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Thursday, August 21, 2014

Writing Ideas - Vampire Novel, part 133, reading skills how to develop Storyline, Entertaining, Rising Action

21 August 2014, Writing Ideas - Vampire Novel, part 133, reading skills how to develop Storyline, Entertaining, Rising Action

Announcement: We are in the countdown phase for the publication of my new novels.  The date on the internet is 1 September.  We will see how close we come, or if the publishers meet the deadline.  My Aegypt novels will be titled Ancient Light, and the next two books will be called Sister of Light  and  Sister of Darkness.  These were the original titles.  They will be released individually and as a 3 in 1 volume.  The proposed cover and info can be found at  I'll keep you updated.

Introduction: I wrote the novel Aksinya: Enchantment and the Daemon. This was my 21st novel and through this blog, I gave you the entire novel in installments that included commentary on the writing. In the commentary, in addition to other general information on writing, I explained, how the novel was constructed, the metaphors and symbols in it, the writing techniques and tricks I used, and the way I built the scenes. You can look back through this blog and read the entire novel beginning with

I'm using this novel as an example of how I produce, market, and eventually (we hope) get a novel published. I'll keep you informed along the way.
Today's Blog: To see the steps in the publication process, visit my writing website and select "production schedule," you will be sent to

The four plus one basic rules I employ when writing:

1. Don't confuse your readers.
2. Entertain your readers.
3. Ground your readers in the writing.
4. Don't show (or tell) everything.
5. Immerse yourself in the world of your writing.

All novels have five discrete parts:
1.  The initial scene (the beginning)
2.  The rising action
3.  The climax
4.  The falling action
5.  The dénouement

The theme statement of my newest novel, Valeska, is this: An agent of the organization becomes involved with a vampire girl during a mission, she becomes dependent on the agent, and she is redeemed.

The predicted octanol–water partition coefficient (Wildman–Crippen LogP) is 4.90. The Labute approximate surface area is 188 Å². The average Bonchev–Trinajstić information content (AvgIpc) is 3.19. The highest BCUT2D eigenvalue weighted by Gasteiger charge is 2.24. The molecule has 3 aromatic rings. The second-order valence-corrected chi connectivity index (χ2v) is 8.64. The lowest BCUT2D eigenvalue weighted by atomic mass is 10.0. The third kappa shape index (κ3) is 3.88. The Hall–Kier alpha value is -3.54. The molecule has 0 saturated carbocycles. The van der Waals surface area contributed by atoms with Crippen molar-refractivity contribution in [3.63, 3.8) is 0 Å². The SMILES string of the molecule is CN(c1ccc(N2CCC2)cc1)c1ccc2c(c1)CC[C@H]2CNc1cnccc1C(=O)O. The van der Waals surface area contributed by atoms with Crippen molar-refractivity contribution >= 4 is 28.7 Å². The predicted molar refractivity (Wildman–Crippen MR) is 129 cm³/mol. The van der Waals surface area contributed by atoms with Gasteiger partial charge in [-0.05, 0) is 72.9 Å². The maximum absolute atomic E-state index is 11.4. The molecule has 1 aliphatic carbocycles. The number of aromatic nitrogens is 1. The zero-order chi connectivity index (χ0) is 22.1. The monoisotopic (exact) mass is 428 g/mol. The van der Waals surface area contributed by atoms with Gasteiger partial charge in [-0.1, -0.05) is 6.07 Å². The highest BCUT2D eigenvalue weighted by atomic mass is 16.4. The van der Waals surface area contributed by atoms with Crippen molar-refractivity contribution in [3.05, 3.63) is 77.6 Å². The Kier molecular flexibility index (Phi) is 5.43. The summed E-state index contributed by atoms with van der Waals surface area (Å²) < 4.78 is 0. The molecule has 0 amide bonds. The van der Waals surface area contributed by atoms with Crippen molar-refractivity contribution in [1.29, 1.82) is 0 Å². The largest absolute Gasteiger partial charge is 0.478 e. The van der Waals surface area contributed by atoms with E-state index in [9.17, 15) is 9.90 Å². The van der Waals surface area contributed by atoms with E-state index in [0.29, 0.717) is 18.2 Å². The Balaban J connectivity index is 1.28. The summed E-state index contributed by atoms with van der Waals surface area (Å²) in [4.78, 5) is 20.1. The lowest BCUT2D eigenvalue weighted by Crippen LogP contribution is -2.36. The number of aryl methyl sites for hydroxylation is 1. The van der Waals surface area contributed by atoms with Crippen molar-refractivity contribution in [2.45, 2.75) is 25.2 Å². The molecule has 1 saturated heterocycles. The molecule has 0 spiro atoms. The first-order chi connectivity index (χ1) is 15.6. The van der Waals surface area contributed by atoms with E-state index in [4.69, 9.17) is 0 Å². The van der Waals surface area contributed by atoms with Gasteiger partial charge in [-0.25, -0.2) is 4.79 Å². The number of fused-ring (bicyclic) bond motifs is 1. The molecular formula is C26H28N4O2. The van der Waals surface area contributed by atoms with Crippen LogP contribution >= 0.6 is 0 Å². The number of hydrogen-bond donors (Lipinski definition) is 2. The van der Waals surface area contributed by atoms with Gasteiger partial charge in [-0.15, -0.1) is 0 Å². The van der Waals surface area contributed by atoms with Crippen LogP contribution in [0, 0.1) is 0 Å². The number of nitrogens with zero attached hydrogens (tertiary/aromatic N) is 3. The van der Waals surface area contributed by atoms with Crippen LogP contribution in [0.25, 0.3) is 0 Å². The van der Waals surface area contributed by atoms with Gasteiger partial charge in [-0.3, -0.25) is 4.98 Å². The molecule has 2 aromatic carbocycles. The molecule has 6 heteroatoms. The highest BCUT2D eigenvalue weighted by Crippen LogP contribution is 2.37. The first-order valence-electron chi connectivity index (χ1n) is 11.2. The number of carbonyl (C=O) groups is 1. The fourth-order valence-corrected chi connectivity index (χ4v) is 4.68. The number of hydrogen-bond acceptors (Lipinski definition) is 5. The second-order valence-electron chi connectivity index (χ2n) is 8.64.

Here is my proposed cover for Valeska:
I decided on a white cover style.  You can see more at

So, how are your reading skills?  Can you read and evaluate what you read?  Can you articulate what you read?  Can you act out what you read?  The ability to act out a scene--at least in your mind is essential to the ability to write.  You have to visualize a scene to write it.  You have to visualize a scene to understand it. I ask this because it is a basic and essential reading skill that becomes a writing skill.

Reading is the basic skill.  You take coherently written words from a page and understand them in their original sense--a mental picture.  In writing you take a mental picture (video) and turn it into a coherently written set of words on a page.  I don't buy the idea that everyone self interprets.  I understand where this idea comes from.  I intentionally use the idea that every reader will interpret parts of my writing differently than I do.  This is why authors intentionally give their readers latitude in the writing.  The point, as a writer, is not to define and control every characteristic of the novel, but rather to herd the imagination of the reader.  The author does not want to be misunderstood or misinterpreted about the important aspects of the storyline.  The author intentionally allows (herds) the imagination of the reader for the rest. 

Let's put it this way.  Your experience as a reader should make it obvious that the writer can't control every aspect of description and narration.  The writer produces a proper framework over which the reader drapes their imagination.  Just writing this: a chair was in the room.  Conjures a picture in the mind of the reader.  Add this: a chair with a high back was in the room--the reader gets an entirely new picture.  Change it to this: a high back chair with a black and yellow flowered print was in the room--gives a new picture.  The author can't completely control the picture.  The author can place the correct elements of the picture into the mind of the reader.  The point for the writer is this, is a normal, general "chair" required for the plot and theme or is a "high back chair with a certain print" required for the plot and theme.  The tools you gain by seeing how other authors tackled this question is very important to your growth as an author.

More tomorrow.

For more information, you can visit my author site, and my individual novel websites:

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